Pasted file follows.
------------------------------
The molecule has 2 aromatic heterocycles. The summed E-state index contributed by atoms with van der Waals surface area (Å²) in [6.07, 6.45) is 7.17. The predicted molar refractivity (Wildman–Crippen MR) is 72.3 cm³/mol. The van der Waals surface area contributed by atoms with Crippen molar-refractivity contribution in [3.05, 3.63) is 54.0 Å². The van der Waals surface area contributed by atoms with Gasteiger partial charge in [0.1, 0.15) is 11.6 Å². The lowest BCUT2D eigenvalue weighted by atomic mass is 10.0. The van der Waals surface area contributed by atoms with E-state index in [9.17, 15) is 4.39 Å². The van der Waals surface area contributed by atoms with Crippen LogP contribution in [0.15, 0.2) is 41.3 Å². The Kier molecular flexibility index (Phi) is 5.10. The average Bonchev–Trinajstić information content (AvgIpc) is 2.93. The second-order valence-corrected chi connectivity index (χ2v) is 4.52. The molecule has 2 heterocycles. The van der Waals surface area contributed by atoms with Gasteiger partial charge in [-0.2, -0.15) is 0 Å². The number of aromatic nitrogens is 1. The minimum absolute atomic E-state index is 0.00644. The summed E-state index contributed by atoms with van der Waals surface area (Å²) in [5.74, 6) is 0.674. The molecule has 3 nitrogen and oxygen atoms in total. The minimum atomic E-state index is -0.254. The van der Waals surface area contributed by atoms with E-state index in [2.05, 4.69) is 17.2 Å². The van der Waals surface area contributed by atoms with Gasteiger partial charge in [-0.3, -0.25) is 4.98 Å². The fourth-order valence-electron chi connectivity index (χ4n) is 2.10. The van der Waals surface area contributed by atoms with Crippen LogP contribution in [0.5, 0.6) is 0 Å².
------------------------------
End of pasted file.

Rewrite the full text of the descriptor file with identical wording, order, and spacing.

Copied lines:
The molecule has 2 aromatic heterocycles. The summed E-state index contributed by atoms with van der Waals surface area (Å²) in [6.07, 6.45) is 7.17. The predicted molar refractivity (Wildman–Crippen MR) is 72.3 cm³/mol. The van der Waals surface area contributed by atoms with Crippen molar-refractivity contribution in [3.05, 3.63) is 54.0 Å². The van der Waals surface area contributed by atoms with Gasteiger partial charge in [0.1, 0.15) is 11.6 Å². The lowest BCUT2D eigenvalue weighted by atomic mass is 10.0. The van der Waals surface area contributed by atoms with E-state index in [9.17, 15) is 4.39 Å². The van der Waals surface area contributed by atoms with Crippen LogP contribution in [0.15, 0.2) is 41.3 Å². The Kier molecular flexibility index (Phi) is 5.10. The average Bonchev–Trinajstić information content (AvgIpc) is 2.93. The second-order valence-corrected chi connectivity index (χ2v) is 4.52. The molecule has 2 heterocycles. The van der Waals surface area contributed by atoms with Gasteiger partial charge in [-0.2, -0.15) is 0 Å². The number of aromatic nitrogens is 1. The minimum absolute atomic E-state index is 0.00644. The summed E-state index contributed by atoms with van der Waals surface area (Å²) in [5.74, 6) is 0.674. The molecule has 3 nitrogen and oxygen atoms in total. The minimum atomic E-state index is -0.254. The van der Waals surface area contributed by atoms with E-state index in [2.05, 4.69) is 17.2 Å². The van der Waals surface area contributed by atoms with Gasteiger partial charge in [-0.3, -0.25) is 4.98 Å². The fourth-order valence-electron chi connectivity index (χ4n) is 2.10. The van der Waals surface area contributed by atoms with Crippen LogP contribution in [0.5, 0.6) is 0 Å².